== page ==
Nowadays, it seems clearer than ever that our civilization has abandoned the stability in which the world was presented in the past to, on the contrary, assume the dynamism of all the energies that make up our environment. Precisely because we prioritize change in our contemporary culture.
Doméstico: relating to the home.
The home by principle is evolutionary, and adapts to new conditions. Domeestico refers to a habitable artifact that allows the condensing of everyday activities into one organizing element that transforms easily, and does not sacrifice comfort.
This artifact is located in a 27,5 sqm mini studio inside Moshe Safdie & Uribe Schwarzkopf’s Qorner building, near La Carolina Park, in the city of Quito. The project is born from the need to solve, through architectural strategies, the spatial and formal limitations of this new way of living, that relates directly to urban and social mobility.
The shape, orientation, and functions are conditioned by the geometry of the space, the relation with visuals, as well as the location of the building’s installations. This results in the design of an artifact, from floor to ceiling, that is able to divide the space into two areas:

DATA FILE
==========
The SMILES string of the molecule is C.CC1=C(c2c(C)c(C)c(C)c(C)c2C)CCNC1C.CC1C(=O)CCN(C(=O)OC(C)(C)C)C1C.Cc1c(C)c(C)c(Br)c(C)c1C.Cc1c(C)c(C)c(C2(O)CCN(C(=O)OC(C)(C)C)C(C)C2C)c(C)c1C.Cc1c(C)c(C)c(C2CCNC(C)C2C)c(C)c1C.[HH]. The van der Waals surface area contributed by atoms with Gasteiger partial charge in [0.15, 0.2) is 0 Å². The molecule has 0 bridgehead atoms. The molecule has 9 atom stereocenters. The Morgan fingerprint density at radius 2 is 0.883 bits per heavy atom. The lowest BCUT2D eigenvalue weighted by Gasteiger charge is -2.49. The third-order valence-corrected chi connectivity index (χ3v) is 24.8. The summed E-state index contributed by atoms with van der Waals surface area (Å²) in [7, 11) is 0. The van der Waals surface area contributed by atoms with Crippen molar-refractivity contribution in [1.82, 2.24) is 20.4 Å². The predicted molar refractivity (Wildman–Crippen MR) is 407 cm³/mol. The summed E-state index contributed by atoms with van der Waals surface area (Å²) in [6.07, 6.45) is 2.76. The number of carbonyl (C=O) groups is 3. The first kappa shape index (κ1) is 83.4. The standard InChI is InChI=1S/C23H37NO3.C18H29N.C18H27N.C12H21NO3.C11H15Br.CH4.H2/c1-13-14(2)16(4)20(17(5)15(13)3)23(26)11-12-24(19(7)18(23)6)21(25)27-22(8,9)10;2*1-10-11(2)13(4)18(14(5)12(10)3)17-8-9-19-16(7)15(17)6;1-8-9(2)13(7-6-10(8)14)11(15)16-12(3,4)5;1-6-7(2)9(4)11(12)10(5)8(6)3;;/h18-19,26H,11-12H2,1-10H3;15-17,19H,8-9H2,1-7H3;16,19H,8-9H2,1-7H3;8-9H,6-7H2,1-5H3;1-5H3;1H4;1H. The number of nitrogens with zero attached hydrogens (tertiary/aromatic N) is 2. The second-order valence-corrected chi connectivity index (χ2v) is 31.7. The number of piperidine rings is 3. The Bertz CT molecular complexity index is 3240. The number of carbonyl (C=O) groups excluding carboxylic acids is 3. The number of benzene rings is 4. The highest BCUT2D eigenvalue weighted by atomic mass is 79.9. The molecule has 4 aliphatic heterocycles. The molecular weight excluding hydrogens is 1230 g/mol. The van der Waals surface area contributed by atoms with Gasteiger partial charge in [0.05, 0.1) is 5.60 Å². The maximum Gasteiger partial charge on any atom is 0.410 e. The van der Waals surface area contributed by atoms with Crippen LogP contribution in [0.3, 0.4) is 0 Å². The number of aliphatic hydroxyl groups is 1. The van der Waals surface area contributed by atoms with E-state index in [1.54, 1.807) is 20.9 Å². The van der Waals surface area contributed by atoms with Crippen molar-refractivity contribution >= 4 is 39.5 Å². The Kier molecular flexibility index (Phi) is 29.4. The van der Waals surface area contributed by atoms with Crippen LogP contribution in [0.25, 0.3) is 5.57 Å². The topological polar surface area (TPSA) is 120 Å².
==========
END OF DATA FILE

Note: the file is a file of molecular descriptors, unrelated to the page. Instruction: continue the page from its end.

1. The element that holds activities, services, and equipment,
2. The resulting space that is able to become an open space with no elements.
The object holds different possibilities under a single shape and material; independent modules that relate to specific functions solve the needs. Different scenarios were analyzed to summarize the living needs, which are: a kitchen area, storage space, laundry room, bed/bedroom, library, desk/dining table, bar, and closet.
Every single one of these modules is organized through an horizontal axis that divides the object into two parts; the lower area for everyday activities, and the upper module for storage, which is at reach through a mobile ladder. The design of mobile, flexible, and foldable elements that transform easily and conform the entire artifact was one of the main design strategies.
Domestico presents itself as a connection between architecture and furniture design, in which the space is created in relation to the new needs, and the constant reduction of space. This premise questions the traditional dwelling limits, and puts in evidence the new parameters of contemporary domestic living, where physical and social flexibility based on new personal relationships are predominant.